Steamboat Springs artist creates unusual art with Legos, bike parts, recycled wood |

Steamboat Springs artist creates unusual art with Legos, bike parts, recycled wood

Katie Moore

If you go:

What: Katie Moore art exhibit — First Friday Artwalk's Artist of the Month

When: 5 to 8 p.m. Friday, Dec. 2

Where: Urbane, 703 Lincoln Ave.

— It’s not often the First Friday’s artist of the month has art kind of floating around the city, but Katie Moore isn’t your typical artist.

If you go:

What: Katie Moore art exhibit — First Friday Artwalk’s Artist of the Month

When: 5 to 8 p.m. Friday, Dec. 2

Where: Urbane, 703 Lincoln Ave.

“I always wanted to go to art school but my parents were like, ‘you have to get a trade under your belt first,’ so I went to cosmetology school, and I became a barber,” Moore said.

“If you see anyone in town with crazy designs in their hair, it’s my trademark. I do a lot of that.”

When the 28-year-old Steamboat native isn’t cutting hair or shaving fun designs onto the side of people’s heads, she’s creating unusual art.

“My last art show I did a bike parts series at the Smokehouse,” Moore said. “That really got me out there.”

This month during First Friday Artwalk, Moore’s Lego paintings will be hanging in Urbane, a local skate and clothing shop in downtown.

That’s right. Legos.

Legos sewn onto her paintings. Legos glued onto scrap wood intermixed with classic painting. Its effect is not disturbing at all, but whimsical and refreshing.

The mixed media artist doesn’t stay with any theme for very long. From bike parts, to mushrooms, to artistic crafts … creating is a form of meditation for Moore.

“I have really bad ADD, so it really helps me calm down when I wake up in the morning and spend 20 minutes painting,” Moore said. “It makes a huge difference in my day.”

Moore’s art show at Urbane also emphasizes her well-known dedication to the community and environment, using recycled wood and supplies for much of her work.

“I don’t like things to go to waste. I love using scraps,” Moore explained. “My dad is a builder, and what is trash to him is a canvas for me.”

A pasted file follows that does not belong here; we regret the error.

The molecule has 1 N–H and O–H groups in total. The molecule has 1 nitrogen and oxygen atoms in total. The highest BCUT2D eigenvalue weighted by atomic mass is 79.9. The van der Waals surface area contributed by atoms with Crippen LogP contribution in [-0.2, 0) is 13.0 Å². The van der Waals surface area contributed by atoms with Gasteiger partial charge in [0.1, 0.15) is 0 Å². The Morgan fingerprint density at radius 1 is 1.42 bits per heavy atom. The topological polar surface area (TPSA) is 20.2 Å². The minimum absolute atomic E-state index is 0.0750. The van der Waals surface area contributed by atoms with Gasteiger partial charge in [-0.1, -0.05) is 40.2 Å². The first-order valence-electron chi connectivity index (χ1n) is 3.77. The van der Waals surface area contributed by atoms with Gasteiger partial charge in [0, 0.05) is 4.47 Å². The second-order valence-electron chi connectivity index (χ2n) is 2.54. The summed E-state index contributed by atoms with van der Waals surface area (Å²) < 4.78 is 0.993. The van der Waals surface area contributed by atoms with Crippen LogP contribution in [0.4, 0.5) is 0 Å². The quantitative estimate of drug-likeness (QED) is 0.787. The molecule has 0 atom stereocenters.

Fellow artist and best friend Sierra Lovejoy Fallon said Moore is known for her kindness — she’ll be donating any proceeds from the Urbane art show to the Chief Theater.

“She’s just so caring and thoughtful and does so much for other people,” Fallon said. “I give her a hard time because she needs to charge more for her work.”

For now, Moore still views art as an outlet not a job.

“I fear if I did art all the time, I wouldn’t appreciate it as much,” Moore said.

Moore’s fear appears to contradict her life’s work. She started out under the tutelage of the Steamboat Springs Arts Council and their Kaleidoscope kids program.

“We painted the public bathrooms at the stinky park,” laughed Moore,

In fact, her public art got going after years of creating gifts for friends.

“She makes gifts for people for any reason whatsoever,” said Fallon.

In fact, it was Moore’s gifts that got the attention of people.

“People just really started asking me to build stuff,” Moore said. “The word started getting out.”

One of her products, colorful hand-painted fly rod racks, was sold in local shops.

The last of her fly rod racks hangs on the wall of the apartment she shares with her longtime boyfriend. The little apartment is crowded with art supplies, wood, canvases and paintings, especially paintings of fish. Her foray into “fish art” had an underlying goal.

“My boyfriend is a huge fisherman. He loves my, art but I drive him crazy because I do everything in the apartment. So I always have a mess. I started painting fish because maybe he’d appreciate it a little bit more.”

While Moore sometimes wonders what could have been if she attended art school, she has no regrets. She thrives among her artist friends, taking in whatever classes or workshops she can in the local community and visiting museums and galleries in her travels.

She’s also joined a new group dedicated to the fine arts in Steamboat.

“I’m part of the Young Bloods, an up-and-coming group of young artists,” said Moore.

“I’m part of that community so I don’t feel like I missed out that much,” Moore said. “I think they can really make a big difference in the art community.”

The young artist also volunteers at Horizons art night every Monday, helping adults with developmental disabilities create art. She used to work there.

“I felt weird being an employee,” Moore added. “I felt like they were my friends so now I volunteer.”

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